The Modern Age

twentieth century

(Classical Music Map)


I. History of Classical Music  (by John Stanley)
The great composers and their masterworks in MP3 format
Albeniz Borodin Donizetti Hindemith Prokofiev Schutz
Albinoni Brahms Dowland Janacek Puccini Scriabin
Allegri Britten Dvorak Kodaly Purcell Sibelius
Arne Bruckner Falla Leoncavallo Rachmaninov Smetana
Auber Busoni Field Liszt Rameau Strauss J.S.
Bach Byrd Gabrieli Lully Ravel Strauss R.
Barber Carissimi Gershwin Mahler Respighi Stravinsky
Bartok Charpentier Gesualdo Mendelssohn Rimsky-Korsakov Tallis
Beethoven Cherubini Glinka Meyerbeer Rossini Tchaikovsky
Bellini Chopin Gluck Monteverdi Saint-Saens Telemann
Bernstein Clementi Gounod Mozart Scarlatti Verdi
Berwald Corelli Grieg Mussorgsky Schoenberg Victoria
Berlioz Couperin Handel Pachelbel Shostakovich Villa-Lobos
Bizet Debussy Haydn Paganini Schubert Vivaldi
Boccherini Delibes Hildegard Palestrina Schumann Wagner
Orff  "Carmina Burana"
II. History of Jazz

Ottorino Respighi



Born in Bologna in Italy, Ottorino Respighi studied violin and composition at the city's Liceo Musicale from 1891 to 1901. Towards the end of this period, and again in 1902—3, he visited St Petersburg in Russia, where lessons from the great master of orchestration, Nikolai Rimsky-Korsakov, deeply influenced him. In the first decade of the century, living in Bologna, Respighi was active as a pianist, string player, conductor, and teacher, but he was slow to find a characteristic voice as a composer. A setting from 1910 of Shelley's poem "Aretusa" does show a certain amount of individuality, but the shadow of Richard Strauss is all too visible over the huge and unwieldy Sinfonia drammatica of 1913—14.

In 1913 Respighi settled in Rome to take up a post as professor of composition at the Conservatoire. With his four orchestral impressions of Roman scenes at different times of day, Fontane di Roma (Fountains of Rome; 1914-16), Respighi at last found the perfect vehicle to suit his talent. Without attempting to plumb emotional or intellectual depths, the music evokes glittering and colourful scenes with great success.

Respighi's international reputation was assured when conductors of the calibre of Arturo Toscanini took Fontane di Roma and its successor, Pini di Roma (Pines of Rome), into their repertories. In Pini di Roma, Respighi displays vivid powers of observation as he imitates children's songs in the opening piece, "Pines of Villa Borghese." The night evocation of "Pines of the Janiculum" even uses a gramophone recording of a nightingale's song. Had he been born a generation later. Respighi would have had obvious credentials for a career m film music.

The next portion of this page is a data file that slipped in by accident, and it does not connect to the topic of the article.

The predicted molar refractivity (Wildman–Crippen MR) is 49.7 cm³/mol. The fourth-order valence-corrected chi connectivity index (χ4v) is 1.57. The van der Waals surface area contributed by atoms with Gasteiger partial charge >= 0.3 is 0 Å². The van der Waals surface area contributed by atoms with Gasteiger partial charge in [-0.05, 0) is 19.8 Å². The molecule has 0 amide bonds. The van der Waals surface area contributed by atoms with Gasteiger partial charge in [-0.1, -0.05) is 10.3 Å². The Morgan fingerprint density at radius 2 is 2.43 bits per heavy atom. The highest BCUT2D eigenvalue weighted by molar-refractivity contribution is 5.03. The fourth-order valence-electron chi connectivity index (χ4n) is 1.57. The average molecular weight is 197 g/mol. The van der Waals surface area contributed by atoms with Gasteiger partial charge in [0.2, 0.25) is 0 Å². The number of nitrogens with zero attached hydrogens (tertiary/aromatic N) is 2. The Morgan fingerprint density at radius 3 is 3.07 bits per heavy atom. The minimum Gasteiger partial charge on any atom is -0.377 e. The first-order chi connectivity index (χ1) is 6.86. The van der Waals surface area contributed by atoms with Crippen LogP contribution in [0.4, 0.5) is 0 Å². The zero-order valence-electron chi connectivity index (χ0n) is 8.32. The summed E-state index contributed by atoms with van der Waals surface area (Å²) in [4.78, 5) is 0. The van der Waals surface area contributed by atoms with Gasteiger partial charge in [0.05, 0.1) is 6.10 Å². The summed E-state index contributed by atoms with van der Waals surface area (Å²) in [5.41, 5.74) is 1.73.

His later attempts to repeat the formula were not always so happy. In Fate Romane (Roman Festivals), for example, the naivete of earlier works turns into boisterous and superficial brashness. But Respighi's explorations into the Italian music of the past, which he had conducted for 20 years, also bore extensive fruit. In the 1919 production of his ballet La boutique fautasque (The Magical Toy-shop), he arranged for orchestra piano pieces by Rossini with ideal wit and verve; and in 1927 he composed the suite for chamber orchestra Gli uccelli (The birds), skilful and affectionate arrangements of short harpsichord pieces by seventeenth- and eighteenth-century composers such as Rameau and Pasquini.

Respighi's interest in the musical language of pre-Classical composers led him to create a series of more austere and abstract instrumental works, such as the Concerto gregoriano of 1921 for violin and orchestra, and the Quartette dorico of 1924. The most attractive and endearing result of these "archaic" interests was the delightful Christmas cantata Lauda per la Nativita del Signore, clearly inspired in part by the works of Monteverdi.

During Respighi's final years he turned his attentions increasingly to opera, but none of the resultant works entered the general repertory, although the charming children's opera La bella dormente nel bosco (The sleeping beauty in the wood) is worthy of revival. His reputation rests to a large extent on his brilliant and attractive use of orchestral colour and timbre to evoke scenes and places, particularly Rome, where he died in 1936.


Ottorino Respighi



Ottorino Respighi (1879-1936)



Violin and Piano Sonata in B minor
Duo Montefiore
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